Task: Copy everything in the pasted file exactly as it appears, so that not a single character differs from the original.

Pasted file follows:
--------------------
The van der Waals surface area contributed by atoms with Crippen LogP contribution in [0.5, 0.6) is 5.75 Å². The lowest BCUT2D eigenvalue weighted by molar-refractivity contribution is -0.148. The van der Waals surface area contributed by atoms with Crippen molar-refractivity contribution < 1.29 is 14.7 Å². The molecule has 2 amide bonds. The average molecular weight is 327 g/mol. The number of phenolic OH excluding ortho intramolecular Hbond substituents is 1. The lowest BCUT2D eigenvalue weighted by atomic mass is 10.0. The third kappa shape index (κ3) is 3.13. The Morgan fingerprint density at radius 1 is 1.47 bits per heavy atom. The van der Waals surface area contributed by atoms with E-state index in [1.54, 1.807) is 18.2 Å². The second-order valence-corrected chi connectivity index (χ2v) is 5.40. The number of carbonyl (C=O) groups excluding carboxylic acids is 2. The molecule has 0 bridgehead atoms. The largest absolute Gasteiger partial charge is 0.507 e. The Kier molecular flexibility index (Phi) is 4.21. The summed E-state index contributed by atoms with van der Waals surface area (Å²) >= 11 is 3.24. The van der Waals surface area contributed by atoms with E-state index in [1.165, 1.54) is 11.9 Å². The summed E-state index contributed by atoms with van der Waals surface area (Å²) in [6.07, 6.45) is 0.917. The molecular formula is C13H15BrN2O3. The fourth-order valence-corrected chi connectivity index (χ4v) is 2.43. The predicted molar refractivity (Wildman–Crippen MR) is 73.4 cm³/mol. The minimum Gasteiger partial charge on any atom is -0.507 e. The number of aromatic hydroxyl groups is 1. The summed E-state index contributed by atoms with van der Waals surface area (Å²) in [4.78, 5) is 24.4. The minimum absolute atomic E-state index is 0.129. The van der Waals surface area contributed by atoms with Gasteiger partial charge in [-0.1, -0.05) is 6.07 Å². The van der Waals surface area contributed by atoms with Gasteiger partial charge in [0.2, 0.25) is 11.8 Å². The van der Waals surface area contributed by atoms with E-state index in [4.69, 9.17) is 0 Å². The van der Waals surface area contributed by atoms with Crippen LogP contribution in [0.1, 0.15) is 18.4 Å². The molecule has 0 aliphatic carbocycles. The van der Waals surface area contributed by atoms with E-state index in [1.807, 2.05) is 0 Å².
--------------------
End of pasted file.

The van der Waals surface area contributed by atoms with Crippen LogP contribution in [0.5, 0.6) is 5.75 Å². The lowest BCUT2D eigenvalue weighted by molar-refractivity contribution is -0.148. The van der Waals surface area contributed by atoms with Crippen molar-refractivity contribution < 1.29 is 14.7 Å². The molecule has 2 amide bonds. The average molecular weight is 327 g/mol. The number of phenolic OH excluding ortho intramolecular Hbond substituents is 1. The lowest BCUT2D eigenvalue weighted by atomic mass is 10.0. The third kappa shape index (κ3) is 3.13. The Morgan fingerprint density at radius 1 is 1.47 bits per heavy atom. The van der Waals surface area contributed by atoms with E-state index in [1.54, 1.807) is 18.2 Å². The second-order valence-corrected chi connectivity index (χ2v) is 5.40. The number of carbonyl (C=O) groups excluding carboxylic acids is 2. The molecule has 0 bridgehead atoms. The largest absolute Gasteiger partial charge is 0.507 e. The Kier molecular flexibility index (Phi) is 4.21. The summed E-state index contributed by atoms with van der Waals surface area (Å²) >= 11 is 3.24. The van der Waals surface area contributed by atoms with E-state index in [1.165, 1.54) is 11.9 Å². The summed E-state index contributed by atoms with van der Waals surface area (Å²) in [6.07, 6.45) is 0.917. The molecular formula is C13H15BrN2O3. The fourth-order valence-corrected chi connectivity index (χ4v) is 2.43. The predicted molar refractivity (Wildman–Crippen MR) is 73.4 cm³/mol. The minimum Gasteiger partial charge on any atom is -0.507 e. The number of aromatic hydroxyl groups is 1. The summed E-state index contributed by atoms with van der Waals surface area (Å²) in [4.78, 5) is 24.4. The minimum absolute atomic E-state index is 0.129. The van der Waals surface area contributed by atoms with Gasteiger partial charge in [-0.1, -0.05) is 6.07 Å². The van der Waals surface area contributed by atoms with Gasteiger partial charge in [0.2, 0.25) is 11.8 Å². The van der Waals surface area contributed by atoms with E-state index in [4.69, 9.17) is 0 Å². The van der Waals surface area contributed by atoms with Crippen LogP contribution in [0.1, 0.15) is 18.4 Å². The molecule has 0 aliphatic carbocycles. The van der Waals surface area contributed by atoms with E-state index in [1.807, 2.05) is 0 Å².